The literacy rate (percentage of the population able to read and write) among the Luhya is close to that of the country as a whole. The literacy level for the total population of Western province (where the majority of Luhya live) is 67 percent. This is slightly lower than the national average of 69 percent. Literacy among women is slightly lower than among men. Typically, most people (about 75 percent of the population) drop out of school after primary school education, which (since the mid-1980s) lasts eight years. The main reasons for high drop-out rates are the difficult qualifying examinations to enter high school and expensive school fees.
Parents spend a large portion of their income on their children's education in boarding, uniforms, school supplies, transportation to and from school, and pocket money. Often the family will deny itself many of life's necessities and comforts, such as improved housing, food, and clothing, in order to put children through school. Consequently, students are expected to finish school and help with the education of younger siblings, as well as to care for their parents in old age. Because very few students are able to attend a university, parents and the community are very proud of those who manage to attain this level of education.
Music and dance are an important part of the life of the Luhya. Children sing songs and dance for play and (especially boys) when herding livestock. Occasions such as weddings, funerals, and circumcision ceremonies all call for singing and dancing. Musical instruments include drums, jingles, flutes, and accordions. The Luhya are nationally renowned for their energetic and vibrant isukuti dance, a celebratory performance involving rapid squatting and rising accompanied by thunderous, rhythmic drumbeats.
The majority of Luhya families are farmers. Because of the high population density (about 2,450 people per square mile, or 900 people per square kilometer) in Luhyaland, most families own only very small pieces of land of less than 1 acre (0.4 hectares), which are very intensively cultivated. Crops include various vegetables such as kale, collard greens, carrots, maize (corn), beans, potatoes, bananas, and cassava. Beverage crops such as tea, coffee, and sugarcane are grown in some parts of Luhyaland. Livestock, especially cattle and sheep, are also kept. Tending the farm is often a family affair. Because the family farm rarely yields enough food to feed a family and pay for school fees and supplies, clothing, and medical care, family members often seek employment in urban centers and send money back to their rural homes. Women do most of the domestic chores, such as fetching firewood, cooking, taking care of children, and also the farm work.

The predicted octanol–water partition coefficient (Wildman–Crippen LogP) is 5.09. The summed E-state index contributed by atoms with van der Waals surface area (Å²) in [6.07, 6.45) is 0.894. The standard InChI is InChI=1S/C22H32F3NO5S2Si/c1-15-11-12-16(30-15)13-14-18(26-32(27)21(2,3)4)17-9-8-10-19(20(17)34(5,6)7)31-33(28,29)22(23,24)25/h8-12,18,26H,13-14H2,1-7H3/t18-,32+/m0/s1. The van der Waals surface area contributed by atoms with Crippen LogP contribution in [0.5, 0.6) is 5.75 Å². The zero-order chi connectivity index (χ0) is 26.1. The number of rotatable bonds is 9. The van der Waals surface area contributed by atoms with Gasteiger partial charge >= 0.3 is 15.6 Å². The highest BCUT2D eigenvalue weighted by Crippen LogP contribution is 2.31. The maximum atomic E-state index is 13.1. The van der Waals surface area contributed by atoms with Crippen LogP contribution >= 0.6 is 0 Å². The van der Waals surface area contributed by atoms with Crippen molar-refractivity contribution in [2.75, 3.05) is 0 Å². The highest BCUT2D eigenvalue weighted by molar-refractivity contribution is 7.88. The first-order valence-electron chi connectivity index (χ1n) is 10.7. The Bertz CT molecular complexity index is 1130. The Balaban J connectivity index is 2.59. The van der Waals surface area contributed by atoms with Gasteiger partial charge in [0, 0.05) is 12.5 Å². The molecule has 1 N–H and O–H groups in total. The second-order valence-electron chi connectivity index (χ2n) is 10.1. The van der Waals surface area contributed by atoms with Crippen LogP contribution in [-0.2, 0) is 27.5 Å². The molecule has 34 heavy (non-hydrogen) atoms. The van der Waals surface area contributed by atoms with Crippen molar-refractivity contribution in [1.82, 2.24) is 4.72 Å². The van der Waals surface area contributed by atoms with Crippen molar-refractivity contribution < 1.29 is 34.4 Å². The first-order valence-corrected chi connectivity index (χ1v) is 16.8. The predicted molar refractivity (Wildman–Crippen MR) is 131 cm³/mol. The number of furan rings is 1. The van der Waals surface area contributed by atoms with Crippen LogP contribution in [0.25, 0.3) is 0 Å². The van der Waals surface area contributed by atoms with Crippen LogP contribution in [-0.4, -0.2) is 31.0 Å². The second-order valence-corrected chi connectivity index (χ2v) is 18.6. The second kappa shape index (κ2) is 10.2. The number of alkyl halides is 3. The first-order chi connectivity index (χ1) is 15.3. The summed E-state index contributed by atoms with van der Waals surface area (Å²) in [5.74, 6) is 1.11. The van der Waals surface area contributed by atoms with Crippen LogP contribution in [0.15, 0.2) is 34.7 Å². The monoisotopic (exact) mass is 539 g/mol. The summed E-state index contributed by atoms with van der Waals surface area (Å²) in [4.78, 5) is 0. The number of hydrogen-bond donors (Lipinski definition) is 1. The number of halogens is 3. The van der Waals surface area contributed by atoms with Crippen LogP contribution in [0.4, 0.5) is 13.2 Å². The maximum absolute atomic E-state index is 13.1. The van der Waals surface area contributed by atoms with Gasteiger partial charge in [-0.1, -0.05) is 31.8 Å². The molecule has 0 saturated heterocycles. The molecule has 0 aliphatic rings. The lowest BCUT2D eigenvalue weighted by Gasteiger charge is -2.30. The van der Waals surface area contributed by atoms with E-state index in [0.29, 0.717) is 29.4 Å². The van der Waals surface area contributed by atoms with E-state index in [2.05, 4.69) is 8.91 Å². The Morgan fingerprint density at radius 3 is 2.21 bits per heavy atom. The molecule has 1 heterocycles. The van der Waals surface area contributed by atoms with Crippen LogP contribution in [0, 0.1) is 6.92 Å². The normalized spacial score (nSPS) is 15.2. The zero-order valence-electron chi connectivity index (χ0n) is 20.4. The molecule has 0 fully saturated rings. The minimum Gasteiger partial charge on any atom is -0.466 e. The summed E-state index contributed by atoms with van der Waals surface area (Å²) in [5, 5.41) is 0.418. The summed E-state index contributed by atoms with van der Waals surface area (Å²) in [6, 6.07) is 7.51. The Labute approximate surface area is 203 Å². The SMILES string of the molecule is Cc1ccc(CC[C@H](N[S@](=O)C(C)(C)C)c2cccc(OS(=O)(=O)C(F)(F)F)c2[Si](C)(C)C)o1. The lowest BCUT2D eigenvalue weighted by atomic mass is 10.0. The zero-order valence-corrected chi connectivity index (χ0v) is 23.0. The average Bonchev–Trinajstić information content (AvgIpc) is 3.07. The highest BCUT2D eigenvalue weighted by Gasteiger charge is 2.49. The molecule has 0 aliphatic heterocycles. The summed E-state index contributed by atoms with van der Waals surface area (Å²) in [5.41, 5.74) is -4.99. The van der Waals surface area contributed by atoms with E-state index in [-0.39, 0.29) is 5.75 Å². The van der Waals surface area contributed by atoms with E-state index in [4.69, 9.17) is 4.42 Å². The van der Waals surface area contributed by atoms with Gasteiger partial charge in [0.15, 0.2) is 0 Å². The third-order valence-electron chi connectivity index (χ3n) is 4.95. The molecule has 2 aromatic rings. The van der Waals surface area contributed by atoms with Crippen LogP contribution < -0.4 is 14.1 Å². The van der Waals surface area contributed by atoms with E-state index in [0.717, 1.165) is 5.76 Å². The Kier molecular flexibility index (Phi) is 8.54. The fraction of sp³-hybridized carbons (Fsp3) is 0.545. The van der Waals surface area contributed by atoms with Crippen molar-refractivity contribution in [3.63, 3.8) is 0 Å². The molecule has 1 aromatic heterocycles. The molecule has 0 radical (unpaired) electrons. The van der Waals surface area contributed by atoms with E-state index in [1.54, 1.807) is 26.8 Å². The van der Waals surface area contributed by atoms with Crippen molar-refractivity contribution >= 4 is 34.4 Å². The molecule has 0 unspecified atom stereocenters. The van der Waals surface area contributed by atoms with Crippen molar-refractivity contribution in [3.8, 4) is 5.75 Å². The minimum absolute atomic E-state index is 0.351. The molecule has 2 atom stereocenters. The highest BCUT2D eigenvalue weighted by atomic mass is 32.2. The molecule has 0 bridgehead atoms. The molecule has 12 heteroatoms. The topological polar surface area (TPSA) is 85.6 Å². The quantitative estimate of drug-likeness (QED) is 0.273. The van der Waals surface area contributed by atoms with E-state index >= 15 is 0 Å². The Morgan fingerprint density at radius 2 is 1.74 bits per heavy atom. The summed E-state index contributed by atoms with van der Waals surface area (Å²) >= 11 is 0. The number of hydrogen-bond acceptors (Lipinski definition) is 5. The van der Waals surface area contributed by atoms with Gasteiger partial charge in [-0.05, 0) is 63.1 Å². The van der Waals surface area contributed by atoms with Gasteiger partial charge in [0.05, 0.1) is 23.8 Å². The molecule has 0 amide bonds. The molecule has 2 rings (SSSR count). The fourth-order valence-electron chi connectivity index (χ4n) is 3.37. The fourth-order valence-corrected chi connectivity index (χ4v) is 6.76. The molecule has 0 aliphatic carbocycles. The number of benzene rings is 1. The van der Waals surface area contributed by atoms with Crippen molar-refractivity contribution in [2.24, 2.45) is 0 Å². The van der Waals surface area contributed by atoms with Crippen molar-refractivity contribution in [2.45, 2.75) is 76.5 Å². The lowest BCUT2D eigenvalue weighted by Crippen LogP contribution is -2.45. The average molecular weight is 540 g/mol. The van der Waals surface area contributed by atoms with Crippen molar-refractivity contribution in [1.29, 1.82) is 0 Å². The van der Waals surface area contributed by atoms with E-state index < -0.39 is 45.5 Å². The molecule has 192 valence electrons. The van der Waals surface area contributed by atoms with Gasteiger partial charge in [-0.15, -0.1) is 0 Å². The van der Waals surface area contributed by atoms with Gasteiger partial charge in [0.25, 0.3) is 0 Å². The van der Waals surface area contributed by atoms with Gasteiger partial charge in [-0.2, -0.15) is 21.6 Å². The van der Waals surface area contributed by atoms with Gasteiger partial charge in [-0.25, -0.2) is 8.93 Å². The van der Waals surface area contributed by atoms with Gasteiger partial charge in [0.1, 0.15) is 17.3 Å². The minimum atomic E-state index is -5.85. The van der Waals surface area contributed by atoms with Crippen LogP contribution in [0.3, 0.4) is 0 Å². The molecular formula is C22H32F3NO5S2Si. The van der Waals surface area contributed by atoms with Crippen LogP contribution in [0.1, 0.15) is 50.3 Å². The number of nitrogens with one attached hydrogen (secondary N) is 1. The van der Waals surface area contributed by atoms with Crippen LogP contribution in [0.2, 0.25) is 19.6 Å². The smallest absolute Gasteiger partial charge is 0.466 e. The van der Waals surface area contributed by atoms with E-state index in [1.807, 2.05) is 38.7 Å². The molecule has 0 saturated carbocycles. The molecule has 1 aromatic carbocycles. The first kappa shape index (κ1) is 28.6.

Numerous games and sports are played by Luhya children. Jumping rope is very popular among girls. The jumping is counted and sometimes accompanied by rhythmic songs. Hide-and-seek games are common among both boys and girls. Soccer is the most popular game among boys. Any open ground can serve as a playing field.
Adult sports include soccer for men, and to a lesser extent, netball for women. Netball is somewhat like basketball, only the ball is not dribbled. School-based sports also include track-and-field events. The most popular spectator sport is soccer, and some of the best soccer players in Kenya are Luhya.
Battery-operated radios and cassette players provide musical entertainment for many people. Local bars and shops also have radios, cassette players, juke boxes, and other music systems. Men often gather in these places to drink, play games, and listen and dance to music. Music is mainly of local, Swahili, and Lingala (Congolese) origin, but Western European and American music are also common.
Pottery and basket-weaving are quite common among the Luhya, especially in the rural areas. Baskets are made from the leaves of date palms (called kamakhendu among the Ababukusu) that grow on river banks. Increasingly, sisal is used. Body ornaments such as bangle bracelets, necklaces, and earrings are mass-produced commercially in Kenya or are imported, and are not in any way uniquely Luhya in form.
Violations of human rights and civil liberties that the Kenya government has been accused of generally apply to most ethnic groups. Problems of alcoholism exist among the Luhya. However, the problems of greatest concern are the high population density and high rate of population growth. Health problems arising from endemic (native) diseases are also of concern.